How Trump can score a big league bipartisan win on infrastructure

Amidst the fireworks surrounding this week’s rollout of the Trump administration’s detailed budget proposal, the president has begun to quietly lay the groundwork for what could be one of the most consequential pieces of legislation to actually garner bipartisan support on Capitol Hill. Dropped into the budget rollout with little fanfare was a blueprint for what could be the most ambitious infrastructure initiative in a generation.

Undoubtedly the past few months have been marked by bitter partisan battles on high-priority Republican policy items from the repeal of the Affordable Care Act to a broad rewrite of the tax code. Whether the president’s tax and healthcare proposals will ever make it through Congress given the intense Democratic opposition and lack of GOP consensus on these issues remains to be seen. Infrastructure, however, has the possibility of being the elusive bipartisan win. In response to the president’s promise of a $1 trillion infrastructure booster, Sen. Chuck SchumerCharles SchumerHow Trump can score a big league bipartisan win on infrastructure Overnight Finance: Dems introduce minimum wage bill | Sanders clashes with Trump budget chief | Border tax proposal at death’s door GOP senators distance themselves from House ObamaCare repeal bill MORE (D-N.Y.) recently doubled down, saying, “We Democrats have always believed in this.”

For Republicans, a new infrastructure bill would be a major achievement to unlocking private sector investment in our nation’s roads, bridges, and airports. It would also be a huge political win for the president, played out over countless ribbon cutting ceremonies across the country. For Democrats, an infrastructure package with increased spending levels would bring badly needed surface transportation dollars back to their districts and states. Both parties could play a meaningful role in passing a truly transformational piece of legislation with broad support.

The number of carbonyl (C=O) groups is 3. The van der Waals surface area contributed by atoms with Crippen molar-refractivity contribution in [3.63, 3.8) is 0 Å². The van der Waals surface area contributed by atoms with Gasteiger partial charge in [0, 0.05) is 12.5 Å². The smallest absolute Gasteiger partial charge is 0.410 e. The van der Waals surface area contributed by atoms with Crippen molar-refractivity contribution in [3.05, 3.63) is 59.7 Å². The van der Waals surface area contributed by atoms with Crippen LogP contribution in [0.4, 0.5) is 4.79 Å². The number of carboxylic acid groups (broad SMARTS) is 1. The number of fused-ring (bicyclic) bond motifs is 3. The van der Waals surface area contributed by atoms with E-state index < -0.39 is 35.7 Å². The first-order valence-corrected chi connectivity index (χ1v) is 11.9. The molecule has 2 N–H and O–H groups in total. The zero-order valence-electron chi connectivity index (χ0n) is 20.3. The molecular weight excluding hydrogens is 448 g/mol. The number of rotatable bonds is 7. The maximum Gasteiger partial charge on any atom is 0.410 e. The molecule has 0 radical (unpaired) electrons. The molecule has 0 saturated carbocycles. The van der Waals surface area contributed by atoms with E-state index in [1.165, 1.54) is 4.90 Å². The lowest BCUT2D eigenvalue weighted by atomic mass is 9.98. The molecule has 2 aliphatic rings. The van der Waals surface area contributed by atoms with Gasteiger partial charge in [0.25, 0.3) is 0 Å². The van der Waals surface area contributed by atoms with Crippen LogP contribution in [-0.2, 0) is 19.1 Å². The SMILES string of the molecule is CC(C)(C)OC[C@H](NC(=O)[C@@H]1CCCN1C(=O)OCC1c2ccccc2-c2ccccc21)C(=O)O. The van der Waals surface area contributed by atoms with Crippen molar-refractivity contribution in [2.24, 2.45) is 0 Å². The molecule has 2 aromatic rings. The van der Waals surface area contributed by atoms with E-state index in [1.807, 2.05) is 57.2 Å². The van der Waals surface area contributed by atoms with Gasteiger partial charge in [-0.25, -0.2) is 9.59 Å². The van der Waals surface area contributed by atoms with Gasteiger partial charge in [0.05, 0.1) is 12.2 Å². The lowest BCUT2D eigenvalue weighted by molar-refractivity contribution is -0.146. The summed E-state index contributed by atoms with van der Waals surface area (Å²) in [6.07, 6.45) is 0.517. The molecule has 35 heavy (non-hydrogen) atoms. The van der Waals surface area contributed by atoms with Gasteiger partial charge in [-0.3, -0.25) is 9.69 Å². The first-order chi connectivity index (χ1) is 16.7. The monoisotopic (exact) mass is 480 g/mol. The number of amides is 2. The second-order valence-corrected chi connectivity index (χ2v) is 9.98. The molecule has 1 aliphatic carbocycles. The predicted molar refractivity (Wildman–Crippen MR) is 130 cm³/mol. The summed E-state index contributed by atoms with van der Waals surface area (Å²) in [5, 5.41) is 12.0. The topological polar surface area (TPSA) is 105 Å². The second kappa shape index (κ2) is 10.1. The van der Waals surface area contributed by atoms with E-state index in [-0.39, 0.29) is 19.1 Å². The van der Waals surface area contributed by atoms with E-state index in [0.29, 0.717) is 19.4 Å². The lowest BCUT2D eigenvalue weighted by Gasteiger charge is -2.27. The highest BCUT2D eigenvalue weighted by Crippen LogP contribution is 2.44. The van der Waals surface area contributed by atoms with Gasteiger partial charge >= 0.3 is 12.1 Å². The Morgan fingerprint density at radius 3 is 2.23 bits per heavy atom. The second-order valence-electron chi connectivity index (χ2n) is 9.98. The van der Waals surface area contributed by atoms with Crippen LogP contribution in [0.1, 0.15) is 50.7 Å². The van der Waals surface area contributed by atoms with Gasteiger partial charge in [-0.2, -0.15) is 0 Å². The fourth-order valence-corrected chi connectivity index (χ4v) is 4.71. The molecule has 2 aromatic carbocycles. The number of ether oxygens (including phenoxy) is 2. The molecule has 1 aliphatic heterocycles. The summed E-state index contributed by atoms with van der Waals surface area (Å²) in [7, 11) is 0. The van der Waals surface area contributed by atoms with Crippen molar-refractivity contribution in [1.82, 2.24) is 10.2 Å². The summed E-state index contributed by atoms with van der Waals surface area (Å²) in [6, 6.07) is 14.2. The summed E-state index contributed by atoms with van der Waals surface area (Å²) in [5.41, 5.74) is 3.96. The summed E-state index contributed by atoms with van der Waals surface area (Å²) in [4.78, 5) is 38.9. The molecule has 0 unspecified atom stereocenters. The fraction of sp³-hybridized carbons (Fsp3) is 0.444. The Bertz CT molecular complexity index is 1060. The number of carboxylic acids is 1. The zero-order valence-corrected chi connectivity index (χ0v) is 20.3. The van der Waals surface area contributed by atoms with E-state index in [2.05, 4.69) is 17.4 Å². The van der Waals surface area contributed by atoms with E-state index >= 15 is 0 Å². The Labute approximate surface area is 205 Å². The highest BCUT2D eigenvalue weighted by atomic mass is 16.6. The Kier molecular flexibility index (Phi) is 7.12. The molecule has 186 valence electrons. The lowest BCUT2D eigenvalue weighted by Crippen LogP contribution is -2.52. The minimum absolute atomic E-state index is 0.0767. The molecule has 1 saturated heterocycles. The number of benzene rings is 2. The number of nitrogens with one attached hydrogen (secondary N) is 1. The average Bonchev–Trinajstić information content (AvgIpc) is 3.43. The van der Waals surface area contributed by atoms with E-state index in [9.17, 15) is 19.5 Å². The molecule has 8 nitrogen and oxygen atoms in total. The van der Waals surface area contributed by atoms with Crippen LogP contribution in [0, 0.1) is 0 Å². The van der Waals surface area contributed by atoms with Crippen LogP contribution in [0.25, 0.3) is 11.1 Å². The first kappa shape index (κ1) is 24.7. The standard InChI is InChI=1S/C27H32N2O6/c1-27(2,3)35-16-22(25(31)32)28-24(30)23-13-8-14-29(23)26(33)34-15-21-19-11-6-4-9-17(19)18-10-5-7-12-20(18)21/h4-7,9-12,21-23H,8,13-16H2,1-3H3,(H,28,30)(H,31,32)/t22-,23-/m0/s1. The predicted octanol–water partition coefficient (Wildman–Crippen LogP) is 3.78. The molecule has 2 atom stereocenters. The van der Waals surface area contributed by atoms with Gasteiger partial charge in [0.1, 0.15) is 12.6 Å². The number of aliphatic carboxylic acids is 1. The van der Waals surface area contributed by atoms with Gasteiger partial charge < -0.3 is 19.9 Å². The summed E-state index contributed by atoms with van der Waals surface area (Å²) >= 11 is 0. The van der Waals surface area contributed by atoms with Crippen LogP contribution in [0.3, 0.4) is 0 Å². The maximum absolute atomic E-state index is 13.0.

With the inclusion of these key principles in the president’s budget, the White House and Transportation Secretary Elaine Chao have taken concrete steps to move the conversation forward in Washington. However, there are a number of  issues that could derail this potential win-win for Democrats and Republicans. Those sticking points include labor, regulation, debt, and location. Leadership in both parties should resist the temptation to insert poison pills into the debate over the president’s proposal. Ultimately both parties and the administration will need to compromise if they want to see a truly bipartisan agreement emerge. Specifically, both ends of Pennsylvania Avenue are going to have to pull their punches when it comes to these core issues.


The Davis Bacon Act, which guarantees that workers on federal projects receive location specific “prevailing wages” is often interpreted in a fashion which not only increases project costs, but also prevents the hiring of local, underemployed labor. However, using the current infrastructure bill as an opportunity to repeal Davis Bacon will reduce bipartisanship and most likely thwart its chances for broad support.